Alaskan Fire Season Off To A Slow Start

Inside the smokejumpers' compound at the Alaska Fire Service headquarters, a few of the men who normally jump out of airplanes into the heart of wildfires instead were hunched over sewing machines, making intricate stitches in parachutes.


FORT WAINWRIGHT (AP) -- Inside the smokejumpers' compound at the Alaska Fire Service headquarters, a few of the men who normally jump out of airplanes into the heart of wildfires instead were hunched over sewing machines, making intricate stitches in parachutes.

Many of their comrades were outside tending a vegetable garden. On a separate lawn, the Chena Hot Shots crew sat in full firefighter regalia, taking files to their axes in an exercise that served as much to kill time as maintain equipment.

A month and a half after reporting for duty, many of the firefighters had not seen any action.

``Right now, we're just finishing our sixth week of waiting,'' said Charles Ned, a member of the Chena Hot Shots.

Though fire activity picked up this week, the season this year has gotten off a slow start. Many of the crews and equipment for the Bureau of Land Management, which bases it firefighting operations at Fort Wainwright and oversees wildland fires in the northern half of Alaska, saw their first action of the year when fires flared up last weekend.

The Alaska Interagency Coordination Center reported Wednesday that 149 fires have ignited in the state so far this year. That's fewer fires by June 9 than in any of the previous five years.

Most of the fires have been small blazes handled by the Division of Forestry. The 10,910-acre Uvgoon Creek Fire, near Noatak in northwest Alaska, has accounted for most of the 12,926 acres that have burned statewide this year.

The acreage total for this year is comparable to last year, when 13,912 acres had burned up to this point as the result of 246 fires.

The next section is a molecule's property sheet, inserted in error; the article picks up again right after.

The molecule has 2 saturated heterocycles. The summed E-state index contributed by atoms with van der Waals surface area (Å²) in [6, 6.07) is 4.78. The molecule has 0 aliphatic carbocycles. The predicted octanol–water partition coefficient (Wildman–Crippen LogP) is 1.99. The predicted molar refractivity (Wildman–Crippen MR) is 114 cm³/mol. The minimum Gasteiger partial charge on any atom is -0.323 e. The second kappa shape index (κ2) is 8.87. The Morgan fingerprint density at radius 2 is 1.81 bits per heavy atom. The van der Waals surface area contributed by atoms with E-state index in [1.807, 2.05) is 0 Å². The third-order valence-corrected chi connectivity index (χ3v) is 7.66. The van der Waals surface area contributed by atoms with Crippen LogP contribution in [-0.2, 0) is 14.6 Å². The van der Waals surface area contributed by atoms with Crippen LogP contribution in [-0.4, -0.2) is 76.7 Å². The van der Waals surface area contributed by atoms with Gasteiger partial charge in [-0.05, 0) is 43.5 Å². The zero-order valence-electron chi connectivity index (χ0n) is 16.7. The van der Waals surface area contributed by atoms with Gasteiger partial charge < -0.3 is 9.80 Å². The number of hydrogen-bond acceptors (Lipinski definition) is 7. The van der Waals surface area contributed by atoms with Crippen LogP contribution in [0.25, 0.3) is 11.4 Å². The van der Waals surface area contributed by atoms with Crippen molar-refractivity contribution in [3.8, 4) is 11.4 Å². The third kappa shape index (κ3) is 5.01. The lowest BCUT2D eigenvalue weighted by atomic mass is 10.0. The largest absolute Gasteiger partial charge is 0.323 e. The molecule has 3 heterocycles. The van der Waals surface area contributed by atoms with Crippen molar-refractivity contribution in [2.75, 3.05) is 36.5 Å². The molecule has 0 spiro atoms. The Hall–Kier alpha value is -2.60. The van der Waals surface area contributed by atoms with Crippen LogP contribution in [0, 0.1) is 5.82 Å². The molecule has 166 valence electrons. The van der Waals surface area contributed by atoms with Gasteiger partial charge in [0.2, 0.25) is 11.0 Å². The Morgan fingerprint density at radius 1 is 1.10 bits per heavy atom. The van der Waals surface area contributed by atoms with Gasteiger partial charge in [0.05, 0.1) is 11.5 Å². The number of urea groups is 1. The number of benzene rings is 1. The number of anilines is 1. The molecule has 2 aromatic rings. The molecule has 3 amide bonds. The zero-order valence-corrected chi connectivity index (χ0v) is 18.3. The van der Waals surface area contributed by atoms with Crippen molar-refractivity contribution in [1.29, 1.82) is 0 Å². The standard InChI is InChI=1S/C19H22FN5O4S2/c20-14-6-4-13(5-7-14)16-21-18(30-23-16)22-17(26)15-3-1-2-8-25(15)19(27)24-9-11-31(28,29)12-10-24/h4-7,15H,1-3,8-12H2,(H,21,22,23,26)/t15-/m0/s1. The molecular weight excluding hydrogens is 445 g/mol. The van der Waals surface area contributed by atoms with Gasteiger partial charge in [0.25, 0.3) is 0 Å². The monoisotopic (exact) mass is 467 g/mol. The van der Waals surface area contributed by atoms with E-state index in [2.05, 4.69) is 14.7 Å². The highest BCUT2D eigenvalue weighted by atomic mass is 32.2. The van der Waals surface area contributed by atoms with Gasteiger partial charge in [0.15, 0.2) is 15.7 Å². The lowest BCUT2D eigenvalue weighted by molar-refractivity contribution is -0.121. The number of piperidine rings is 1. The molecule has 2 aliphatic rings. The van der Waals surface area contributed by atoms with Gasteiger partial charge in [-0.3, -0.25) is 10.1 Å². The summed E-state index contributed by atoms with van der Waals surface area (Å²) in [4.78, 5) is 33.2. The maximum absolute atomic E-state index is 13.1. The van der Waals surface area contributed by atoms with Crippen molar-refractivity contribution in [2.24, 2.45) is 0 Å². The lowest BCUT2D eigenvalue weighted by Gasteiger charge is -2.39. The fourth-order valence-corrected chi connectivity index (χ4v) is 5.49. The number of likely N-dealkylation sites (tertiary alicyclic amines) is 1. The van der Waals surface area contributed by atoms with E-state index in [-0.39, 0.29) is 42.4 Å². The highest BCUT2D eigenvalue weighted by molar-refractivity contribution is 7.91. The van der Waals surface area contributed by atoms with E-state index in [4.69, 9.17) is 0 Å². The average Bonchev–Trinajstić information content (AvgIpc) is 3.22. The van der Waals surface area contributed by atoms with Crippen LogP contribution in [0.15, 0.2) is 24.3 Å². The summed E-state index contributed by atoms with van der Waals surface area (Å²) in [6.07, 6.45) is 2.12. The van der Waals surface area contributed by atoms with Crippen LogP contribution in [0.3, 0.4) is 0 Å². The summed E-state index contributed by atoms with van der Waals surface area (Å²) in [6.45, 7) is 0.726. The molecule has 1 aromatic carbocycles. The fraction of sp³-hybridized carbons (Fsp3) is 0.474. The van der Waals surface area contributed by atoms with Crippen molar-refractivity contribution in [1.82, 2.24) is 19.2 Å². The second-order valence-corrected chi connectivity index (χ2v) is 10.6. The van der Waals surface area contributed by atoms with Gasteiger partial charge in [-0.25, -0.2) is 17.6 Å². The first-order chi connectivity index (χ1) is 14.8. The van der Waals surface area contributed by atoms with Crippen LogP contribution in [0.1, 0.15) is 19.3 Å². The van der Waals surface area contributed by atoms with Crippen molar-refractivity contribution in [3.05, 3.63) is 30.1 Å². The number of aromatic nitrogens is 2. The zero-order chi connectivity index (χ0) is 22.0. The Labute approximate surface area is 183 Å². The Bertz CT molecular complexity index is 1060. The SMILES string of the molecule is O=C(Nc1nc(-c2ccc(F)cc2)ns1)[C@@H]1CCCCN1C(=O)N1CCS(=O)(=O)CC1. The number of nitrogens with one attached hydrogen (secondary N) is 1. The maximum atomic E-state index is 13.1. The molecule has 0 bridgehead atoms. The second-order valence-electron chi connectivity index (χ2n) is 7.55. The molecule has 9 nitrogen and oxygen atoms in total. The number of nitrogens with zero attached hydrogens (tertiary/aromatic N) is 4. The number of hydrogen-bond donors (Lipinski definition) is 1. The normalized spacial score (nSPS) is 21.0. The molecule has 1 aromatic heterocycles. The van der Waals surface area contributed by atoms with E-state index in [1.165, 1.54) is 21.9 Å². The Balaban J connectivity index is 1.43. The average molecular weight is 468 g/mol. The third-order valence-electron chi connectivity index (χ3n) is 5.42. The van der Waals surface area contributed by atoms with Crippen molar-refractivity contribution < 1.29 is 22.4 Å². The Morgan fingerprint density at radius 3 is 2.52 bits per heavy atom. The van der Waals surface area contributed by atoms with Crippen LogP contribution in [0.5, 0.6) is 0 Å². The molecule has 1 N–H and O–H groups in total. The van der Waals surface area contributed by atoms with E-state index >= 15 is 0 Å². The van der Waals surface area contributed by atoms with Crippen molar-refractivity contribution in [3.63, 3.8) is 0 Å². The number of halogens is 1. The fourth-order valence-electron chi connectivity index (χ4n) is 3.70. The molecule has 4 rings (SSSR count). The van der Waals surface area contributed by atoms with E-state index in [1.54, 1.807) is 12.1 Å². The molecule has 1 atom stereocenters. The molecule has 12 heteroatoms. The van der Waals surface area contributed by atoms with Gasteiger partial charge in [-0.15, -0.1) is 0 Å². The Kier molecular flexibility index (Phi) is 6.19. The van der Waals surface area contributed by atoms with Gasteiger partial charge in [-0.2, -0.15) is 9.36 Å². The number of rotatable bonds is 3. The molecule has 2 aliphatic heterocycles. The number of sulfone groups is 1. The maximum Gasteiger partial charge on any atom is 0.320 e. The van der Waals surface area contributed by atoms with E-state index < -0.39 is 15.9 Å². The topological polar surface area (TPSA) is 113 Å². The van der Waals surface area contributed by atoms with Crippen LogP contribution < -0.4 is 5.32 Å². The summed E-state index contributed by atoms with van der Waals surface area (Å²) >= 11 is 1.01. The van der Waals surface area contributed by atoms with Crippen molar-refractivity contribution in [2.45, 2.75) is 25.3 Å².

In 2002, 301 fires had ignited, burning more than 431,000 acres.

``It's not that far off, but it is a pretty low year,'' said Sue Christensen, intelligence coordinator with the Alaska Interagency Coordination Center.

Smokejumpers have responded to fires in recent days, including the 1,275-acre Dugan Hills Fire, about 15 miles southwest of Minto, and the 26.5-acre South Fork Fire, about 5 miles southeast of Bettles. The CL215 aircraft _ medium-sized, water-scooping airplanes _ were used for the first time Monday on those fires.

The Chena Hot Shots crew finally got sent to a fire northwest of Fort Yukon. The Christian River Fire, about 13 miles from Fort Yukon, was declared out Tuesday night.

Just as the season started flaring up, cooler weather and precipitation made firefighters' jobs easier, the Alaska Interagency Coordination Center reported Wednesday. The conditions aided firefighters as they made progress toward controlling the fires near Bettles and Minto, likely meaning more free time soon if new blazes do not ignite.

``To tell you the truth, we don't deal so well'' with the waiting, said Chris Marabetta, 26, a member of the crew's chain saw team. ``We maintain ourselves with physical training every day and take care of our equipment. But by and large, it's just waiting.''

At the smokejumpers' facility on Fort Wainwright, a large whiteboard displays a rotation system outlining the next eight people who must be prepared to board a plane on a moment's notice, parachute into a fire anywhere in the state and fight the blaze from the ground.

Within two minutes of an operator pressing a big red button, the eight crew members are expected to be dressed in more than 90 pounds of equipment and be ready for takeoff in a plane parked just outside the building.